The sign outside the south Minneapolis church announced its unusual public service: “Drive-through Prayer. Wednesdays during Lent 7-9 a.m.”

It was enough to lure some passing drivers into the circular driveway of the Lutheran Church of the Good Shepherd, where a church member greeted them at their car windows.

“I have a lot to pray for,” said Julie Burrows, after receiving her prayer-to-go Wednesday. “My husband is traveling in Brazil. We have a big new project at work …”

As much as she liked the drive-through devotion, Burrows wondered about it on a Minnesota morning with temperatures near zero. To do it at 7 in the morning, when it’s this cold, they’re crazy!”

The “crazy” folks are leaders of the Lutheran church just north of the 50th and France intersection. Exploring ways to commemorate Lent, the 40-day period before Easter, they heard of an Atlanta church offering mobile prayers and decided to launch it last week.

Good Shepherd is part of a small but growing number of churches giving drive-through devotions a whirl. Churches of varying denominations have offered the mobile ministry from California to Florida to Texas.

Pastor Karl Jacobson said the drive-throughs are a reflection of today’s fast-moving lifestyles, as well as desire for convenience. People don’t have to stop, enter a building, or even plan ahead for the prayer, he said.

“This is an attempt to reach folks in our fast-paced culture,” said Jacobson. “It can be spontaneous.”

Day two of the Minneapolis experiment was Wednesday, a bitter cold morning that had the three prayer leaders bundled head to toe as they took turns waiting for the faithful to pull into the church driveway. Turnout was slow early on, but by 8 o’clock, prayer-takers sporadically pulled in, rolled down their windows, and saw a friendly face offering to lead a prayer.

Mary Ireland, a church member, was driving to her volunteer work when she took advantage of the offer.

“I have a brother who is seriously ill, and I don’t miss a chance to pray with others for him,” Ireland said.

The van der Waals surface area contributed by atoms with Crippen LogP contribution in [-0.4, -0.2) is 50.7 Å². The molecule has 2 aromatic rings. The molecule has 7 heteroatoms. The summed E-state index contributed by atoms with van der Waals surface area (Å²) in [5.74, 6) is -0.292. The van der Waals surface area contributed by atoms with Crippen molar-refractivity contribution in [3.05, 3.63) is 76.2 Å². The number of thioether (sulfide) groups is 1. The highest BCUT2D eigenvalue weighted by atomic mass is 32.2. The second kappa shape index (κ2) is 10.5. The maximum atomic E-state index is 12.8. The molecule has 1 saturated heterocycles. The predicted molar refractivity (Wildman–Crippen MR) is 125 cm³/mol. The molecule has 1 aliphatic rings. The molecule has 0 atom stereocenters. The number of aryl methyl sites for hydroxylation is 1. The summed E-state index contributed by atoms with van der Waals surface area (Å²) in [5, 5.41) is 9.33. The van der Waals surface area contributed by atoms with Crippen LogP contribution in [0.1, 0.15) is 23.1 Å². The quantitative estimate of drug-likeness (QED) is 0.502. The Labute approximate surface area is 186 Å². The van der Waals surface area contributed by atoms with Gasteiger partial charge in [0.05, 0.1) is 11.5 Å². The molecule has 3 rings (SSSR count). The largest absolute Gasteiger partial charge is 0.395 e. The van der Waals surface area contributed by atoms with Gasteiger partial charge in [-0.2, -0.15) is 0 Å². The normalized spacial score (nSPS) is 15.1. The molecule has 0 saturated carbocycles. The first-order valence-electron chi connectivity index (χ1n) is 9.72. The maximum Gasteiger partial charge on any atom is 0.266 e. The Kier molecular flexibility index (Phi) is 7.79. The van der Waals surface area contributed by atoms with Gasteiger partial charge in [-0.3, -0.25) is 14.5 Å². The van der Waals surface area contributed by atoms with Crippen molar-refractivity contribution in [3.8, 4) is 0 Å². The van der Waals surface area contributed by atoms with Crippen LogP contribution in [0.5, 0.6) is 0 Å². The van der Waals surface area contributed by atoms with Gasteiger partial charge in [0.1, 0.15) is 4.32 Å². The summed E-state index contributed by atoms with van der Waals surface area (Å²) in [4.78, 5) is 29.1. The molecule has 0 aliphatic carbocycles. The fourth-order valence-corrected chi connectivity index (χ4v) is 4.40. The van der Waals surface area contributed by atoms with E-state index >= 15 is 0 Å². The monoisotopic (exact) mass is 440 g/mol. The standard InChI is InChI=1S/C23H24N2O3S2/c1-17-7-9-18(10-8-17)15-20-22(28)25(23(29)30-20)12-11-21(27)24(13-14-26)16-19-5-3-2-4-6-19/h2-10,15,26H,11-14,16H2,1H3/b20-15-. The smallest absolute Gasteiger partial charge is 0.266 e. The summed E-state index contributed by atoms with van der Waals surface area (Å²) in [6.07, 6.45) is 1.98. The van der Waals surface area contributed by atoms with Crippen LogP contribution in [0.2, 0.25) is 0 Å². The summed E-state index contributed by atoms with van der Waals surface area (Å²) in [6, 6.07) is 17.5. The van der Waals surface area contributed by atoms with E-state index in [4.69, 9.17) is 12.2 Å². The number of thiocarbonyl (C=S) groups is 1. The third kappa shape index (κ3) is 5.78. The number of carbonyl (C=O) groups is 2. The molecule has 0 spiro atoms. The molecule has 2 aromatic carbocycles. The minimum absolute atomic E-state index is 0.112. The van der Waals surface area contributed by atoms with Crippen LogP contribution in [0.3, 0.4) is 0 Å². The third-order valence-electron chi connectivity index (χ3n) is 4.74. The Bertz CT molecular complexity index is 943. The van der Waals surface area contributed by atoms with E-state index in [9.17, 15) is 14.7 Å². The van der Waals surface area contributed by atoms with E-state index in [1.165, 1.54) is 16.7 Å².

Others who stopped by asked for divine assistance on everything from coping with family deaths to trouble with children.

“One woman drove through who had a dear friend who died, so we prayed for him,” said Karen Walhof, the church outreach director. “One woman had a son with ‘issues.’ Another wanted to pray about the situation in Palestine.”

Given the morning’s arctic blast, there was no dawdling at the rolled-down car windows. Said Walhof: “One woman told me, “Let’s pray quickly!”

While most folks pulling into the driveway offered a few spontaneous thoughts for prayers, some were quite organized.

“Last week we had a woman with a list of four things she wanted to pray for on a little sheet of paper,” said Walhof.

That list included prayers for a relative’s health, a neighbor’s mental health, for certain schoolchildren and world peace.

Bonus blessings

About a dozen people stopped Wednesday, but there was a whole lot more praying going on.

“When the bus stopped at that corner, I said a prayer for everyone in it,” said Dorothy Ellerbroek, the parish nurse who was on the prayer rotation.

“When the U.S. mail truck went by, I prayed for the carriers who have to be out in this weather. The same with the Federal Express people.

“Whether requested or not, they’re getting a prayer!” she laughed.

The drive-through prayers are part of the church’s broader focus on prayer during this Lenten season, said Jacobson. The church built a prayer wall in the sanctuary, where folks can stuff notes about the causes they care for. The Wednesday night service this week was about Prayers for Repentance and Prayers of Anger.

Church leaders hope that more people will tap their drive-through service, but they are not measuring success by how many cars pull in. Said Jacobson: “If one person benefits from it, it’s a success.”

Walhof views this year as a test run. Already she is wondering if 7 a.m. is too early to start, as so many people are laser-focused on getting to work. She also wonders whether February and March are the best months to be asking Minnesotans to stop and roll down their windows.

“We will have to evaluate that after the season,” she said. “We know we don’t have this polished, but we need to take this first step to see where God takes us.”

Have they thought about adding coffee?

“We thought about it,” she said with a smile. “And doughnuts.”